18-24s: should we have to vote?


Earlier this week a centre-left think tank called the Institute for Public Policy Research (IPPR) announced that it thought that all young people should be made to vote in the first election subsequent to their 18th birthday. This would supposedly ensure a higher political consciousness and “kick start the habit of a lifetime”.

I can see several problems with this straight off the bat. First off I don’t like the idea of anyone being forced to do anything. For decades people in this country fought for the right to vote in general elections; with all men being given the vote in the late 19th century, and all women in 1928. Hand in hand with this fight for the right to vote also, in my opinion, comes with the right to decline.

If this policy were to be implemented, then several things would need to change. First off, an equivalent to RON (reopen nominations) would have to be introduced onto the ballot paper. This has been knocking about for several years as people have argued that the populus should have the right to veto all of the candidates with a NOTA (none of the above) option. This would ensure that those who didn’t want to vote for anyone in particular would have their voices heard. This would be crucial if voting became inescapable. The only options at the moment to express your disgruntlement with the candidates is either to not vote (which is written off as voter apathy) or to spoil your ballot.

Secondly, political education would need to become much more prevalent in the country’s classrooms and college lecture halls. I don’t believe that everyone over 18 at the moment, with the current state of political engagement, could make an educated decision if they were forced to do so, simply because they’ve never had the necessary resources. Politics is something that other people do. I think it is for this reason, predominately, that voter turnout in the under 24s has been declining in recent decades. In the 2010 general election only 44% of under 24s exercised their right to vote, as opposed to nearly 70% in 1997.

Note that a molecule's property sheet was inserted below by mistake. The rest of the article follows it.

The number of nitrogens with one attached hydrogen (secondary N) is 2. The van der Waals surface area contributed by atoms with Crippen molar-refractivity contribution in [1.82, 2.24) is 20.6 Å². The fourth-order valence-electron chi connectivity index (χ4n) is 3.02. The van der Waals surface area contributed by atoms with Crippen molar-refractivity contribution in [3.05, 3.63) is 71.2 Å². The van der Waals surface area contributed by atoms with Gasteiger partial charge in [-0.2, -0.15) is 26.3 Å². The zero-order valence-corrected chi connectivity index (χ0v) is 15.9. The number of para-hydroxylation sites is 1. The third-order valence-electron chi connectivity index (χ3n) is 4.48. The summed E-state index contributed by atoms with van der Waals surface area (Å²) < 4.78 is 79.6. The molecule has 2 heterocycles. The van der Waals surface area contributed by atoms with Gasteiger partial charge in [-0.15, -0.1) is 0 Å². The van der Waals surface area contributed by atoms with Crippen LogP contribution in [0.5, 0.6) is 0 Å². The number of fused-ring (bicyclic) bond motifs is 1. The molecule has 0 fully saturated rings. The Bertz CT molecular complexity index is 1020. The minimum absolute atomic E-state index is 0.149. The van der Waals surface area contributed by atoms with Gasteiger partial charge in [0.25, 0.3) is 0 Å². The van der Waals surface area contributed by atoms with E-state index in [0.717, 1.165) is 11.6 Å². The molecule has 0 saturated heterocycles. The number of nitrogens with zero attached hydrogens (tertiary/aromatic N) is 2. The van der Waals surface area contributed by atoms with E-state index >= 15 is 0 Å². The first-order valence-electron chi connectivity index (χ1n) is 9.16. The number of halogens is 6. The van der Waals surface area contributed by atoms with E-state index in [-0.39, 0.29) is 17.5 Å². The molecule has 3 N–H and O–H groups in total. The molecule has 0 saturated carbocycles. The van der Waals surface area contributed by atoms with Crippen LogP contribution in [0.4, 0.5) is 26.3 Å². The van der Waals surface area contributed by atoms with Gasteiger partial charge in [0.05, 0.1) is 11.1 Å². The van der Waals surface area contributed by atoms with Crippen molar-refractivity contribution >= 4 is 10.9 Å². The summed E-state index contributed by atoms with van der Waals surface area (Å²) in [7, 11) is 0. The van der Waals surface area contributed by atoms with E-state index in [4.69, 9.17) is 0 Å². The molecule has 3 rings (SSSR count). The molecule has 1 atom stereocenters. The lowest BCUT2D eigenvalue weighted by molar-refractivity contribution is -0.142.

Of course it’s a vicious cycle. The less young people turn out to vote, the less that politicians are going to try and get their votes by making positive policy for them. They’re more interested in the demographic of the population who do turnout to vote in their masses (in 2010 76% of those 65 and over voted). So, by forcing young people to the ballot box, it would ensure that candidates would have to appeal to them because the mass vote would be crucial. This would be a positive step.

Another way in which tapping into the political power of young people would be interesting is that it might break the two party swing between the Labour Party and the Conservatives. Since 1922 Downing Street has had an occupant who is the leader of one of these two parties. Perhaps by introducing the slightly more diverse political opinions of young people we would be able to shake things up. Experts have already predicted that the old patterns are breaking down, and it is highly anticipated that May 2015 will produce another hung parliament, rather than an outright majority for any party. By making young people express their opinion, would minority parties stand more of a chance?

It is difficult to come to any solid conclusions about the claim by IPPR. There’s no denying that voting is important, but I don’t believe that the way we vote currently allows room to demand that a huge section of the population be forced to vote. More options such as NOTA would have to be introduced if this were the case. If we’re going to force people to go to the ballot box, they need a way to show their disaffection with the candidates and make their “non-vote” heard. Equally more political engagement from a young age would be crucial in order to ensure that everyone has the opportunity to make an informed decision.

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